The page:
A Western With Heart and Soul


It was the fall of 1882. After killing four men in West Virginia, the mute, Cody Williams, and Tompal Banks, killer of twenty-three men by his own estimates, crossed the Ohio River into Kentucky….Tompal swore that they would not kill anyone in this land new to all three, a vow they would break before the next sunset in the town of Mercy…

Ok 280 Steps, you have my attention. It seems every book I have picked up from your company has kept me glued to the pages and has kept me thinking of the book even after the last page has been turned. But with Out of Mercy by Jonathan Ashley, you have outdone yourselves.

This book was a flat-out kick-ass, wild ride through the old west. It is a bloody, pulpy tale that had me hooked from the opening chapter. With witty dialogue, great characters that come to life, and bloody scenes, this book shows you that Jonathan Ashley has writing skills that few others can match.

When Tompal Banks, Cody Williams, and the mute roll into the town of Mercy, Kentucky, they find themselves surrounded by a slew of strange and interesting characters that have hidden agendas and secrets they would prefer stay hidden. The threesome have some merchandise that acquired after a deadly shootout and they now have to stay one step in front of the rightful owners of said merchandise.

One of the greatest strengths of this book is the wide range of characters and how well developed they each are. They each have in-depth background stories and Ashley paints them with vivid strokes of heartbreak, desires, and motivations. As the reader feels they truly know each character, their actions are understandable and help the storylines weave together and allow the story to seem multilayered.

This book started out with a blast and seemed to get better and better as the book continued. I was a little unsure if I would like the book, as I don’t read “westerns”. But I had nothing to worry about; the book was a dynamite read. I will be seeking out more books by this author and I will certainly be keeping my eye in 280 Steps in the future!

Highly Recommended.

No Tomorrow is Another Hinkson Winner


“Despite having had sex with her and covered up a murder with her, I had only the vaguest notion of who she was.” –No Tomorrow by Jake Hinkson

Every reader needs a list of authors they know will knock each book the write out of the ballpark. You know the kind of author I’m talking about; the ones that write books and stories with great plots, characters that have depth and soul, and dialogue that jumps off the page and rings true to the reader’s ear. The type of author that, no matter what genre or time period they are writing in, make you feel like you are living with the characters and they whisper their story into your ear and bring out an emotional response from you. The good news is we are living in a time where there are many such authors writing in the noir genre. The great news is one such author just published another book. That author is Jake Hinkson and his latest release is No Tomorrow published by New Pulp Press and believe me when I say it is one hell of a winner.

Hinkson has had one hell of a writing career so far. Each book he has put out has shown him to be an author who grasps the nuances of any quality book or short story; a great cast of characters whom each have depth and allow the reader to understand and connect with their motivations, a plot that moves quickly and smoothly without getting bogged down with unnecessary minutiae, and dialogue that is believable.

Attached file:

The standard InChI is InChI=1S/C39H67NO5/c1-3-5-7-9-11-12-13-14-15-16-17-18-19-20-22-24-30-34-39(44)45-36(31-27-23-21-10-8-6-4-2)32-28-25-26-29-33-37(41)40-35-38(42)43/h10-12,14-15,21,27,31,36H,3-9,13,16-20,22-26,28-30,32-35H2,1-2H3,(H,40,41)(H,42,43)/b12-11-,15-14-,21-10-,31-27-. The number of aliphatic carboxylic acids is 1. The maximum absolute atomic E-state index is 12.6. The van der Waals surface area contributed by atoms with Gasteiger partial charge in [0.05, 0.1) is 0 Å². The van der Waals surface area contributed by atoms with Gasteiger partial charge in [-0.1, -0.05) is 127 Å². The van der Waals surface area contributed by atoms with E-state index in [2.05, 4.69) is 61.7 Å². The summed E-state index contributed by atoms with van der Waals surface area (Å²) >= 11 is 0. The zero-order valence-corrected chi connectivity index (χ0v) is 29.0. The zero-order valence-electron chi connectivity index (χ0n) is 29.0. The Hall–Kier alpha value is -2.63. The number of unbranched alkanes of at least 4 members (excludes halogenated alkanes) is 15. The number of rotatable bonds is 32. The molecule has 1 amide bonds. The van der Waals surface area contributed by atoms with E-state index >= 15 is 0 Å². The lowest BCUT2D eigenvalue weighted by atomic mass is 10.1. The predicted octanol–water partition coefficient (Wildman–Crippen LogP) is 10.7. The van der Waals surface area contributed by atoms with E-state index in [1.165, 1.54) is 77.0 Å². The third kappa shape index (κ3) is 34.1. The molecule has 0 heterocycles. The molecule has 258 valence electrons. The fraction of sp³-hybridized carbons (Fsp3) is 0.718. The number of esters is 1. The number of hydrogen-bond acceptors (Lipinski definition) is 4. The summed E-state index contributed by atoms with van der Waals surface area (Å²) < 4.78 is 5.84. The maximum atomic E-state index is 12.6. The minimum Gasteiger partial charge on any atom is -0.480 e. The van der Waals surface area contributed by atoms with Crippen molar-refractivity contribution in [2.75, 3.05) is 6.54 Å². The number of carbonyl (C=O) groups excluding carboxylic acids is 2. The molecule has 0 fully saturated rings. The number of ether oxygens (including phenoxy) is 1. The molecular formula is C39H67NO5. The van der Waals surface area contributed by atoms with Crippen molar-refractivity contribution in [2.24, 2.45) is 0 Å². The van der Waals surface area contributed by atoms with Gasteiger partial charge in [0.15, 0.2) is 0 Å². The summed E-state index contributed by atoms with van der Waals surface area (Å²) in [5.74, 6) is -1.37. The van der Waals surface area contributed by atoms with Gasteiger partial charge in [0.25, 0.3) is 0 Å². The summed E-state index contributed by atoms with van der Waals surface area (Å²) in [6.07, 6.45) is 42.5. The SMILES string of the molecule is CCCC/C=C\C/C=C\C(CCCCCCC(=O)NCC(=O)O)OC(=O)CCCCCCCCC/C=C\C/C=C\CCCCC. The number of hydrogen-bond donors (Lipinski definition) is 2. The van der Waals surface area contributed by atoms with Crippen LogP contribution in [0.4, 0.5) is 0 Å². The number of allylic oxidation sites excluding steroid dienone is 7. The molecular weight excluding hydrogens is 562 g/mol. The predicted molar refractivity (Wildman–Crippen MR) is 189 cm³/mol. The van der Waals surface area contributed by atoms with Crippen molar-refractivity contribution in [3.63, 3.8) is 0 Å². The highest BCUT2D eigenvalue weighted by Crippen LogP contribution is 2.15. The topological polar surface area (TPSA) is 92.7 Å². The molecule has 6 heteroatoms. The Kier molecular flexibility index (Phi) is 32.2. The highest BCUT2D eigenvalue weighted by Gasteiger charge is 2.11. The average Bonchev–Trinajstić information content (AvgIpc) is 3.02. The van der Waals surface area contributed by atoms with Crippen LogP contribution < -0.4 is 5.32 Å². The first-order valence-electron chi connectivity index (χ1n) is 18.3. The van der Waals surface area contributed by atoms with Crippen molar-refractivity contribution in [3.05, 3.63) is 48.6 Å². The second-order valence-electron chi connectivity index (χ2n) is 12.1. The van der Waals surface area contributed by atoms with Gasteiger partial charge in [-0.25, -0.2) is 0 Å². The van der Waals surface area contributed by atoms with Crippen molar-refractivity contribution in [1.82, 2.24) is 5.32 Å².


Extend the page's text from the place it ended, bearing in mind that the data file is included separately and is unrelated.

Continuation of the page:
Hinkson continues his trend of penning great books. With this release he tackles a task that might have tripped up a less experienced and savvy author. He not only chose to write his narration through the eyes of a woman in 1947, he chose to make her a lesbian in a time where it was a taboo subject in and of itself.

Billie Dixon (yes, she is a woman with a man’s name) works for a motion picture distributor and she traverses through the Midwest looking to get their films into small town movie theaters. She’s happy to have a job and enjoys the interactions she has throughout her journeys. She eventually winds up in Stock’s Settlement and finds herself pitted against a local preacher who is hell-bent on keeping motion pictures out of the town. Billie is more than willing to attempt to change his mind, but matters become complicated when she senses an attraction between the preacher’s wife and herself.

As in any noir story, this attraction leads all parties involved into a web of lies, deceit, and murder. This book gives you the feeling that Hinkson could have dug it up out of an attic where it has been sitting for the past 50 years. I couldn’t shake the feeling that this book owed a lot to the old dime store novels that are now labeled as classics. Hinkson’s ability to create a book that is relevant to today’s noir landscape, yet hawks back to the classics is a surefire sign that he is near the top of the heap of authors publishing books today.

This book is like a stick of dynamite … the fuse it lit when you read the opening paragraph and the reader just tries to stay ahead of the impending blast. Prepare to lose sleep if you start it at night. Hinkson continues his streak of putting out ass kicking books.

Highly recommended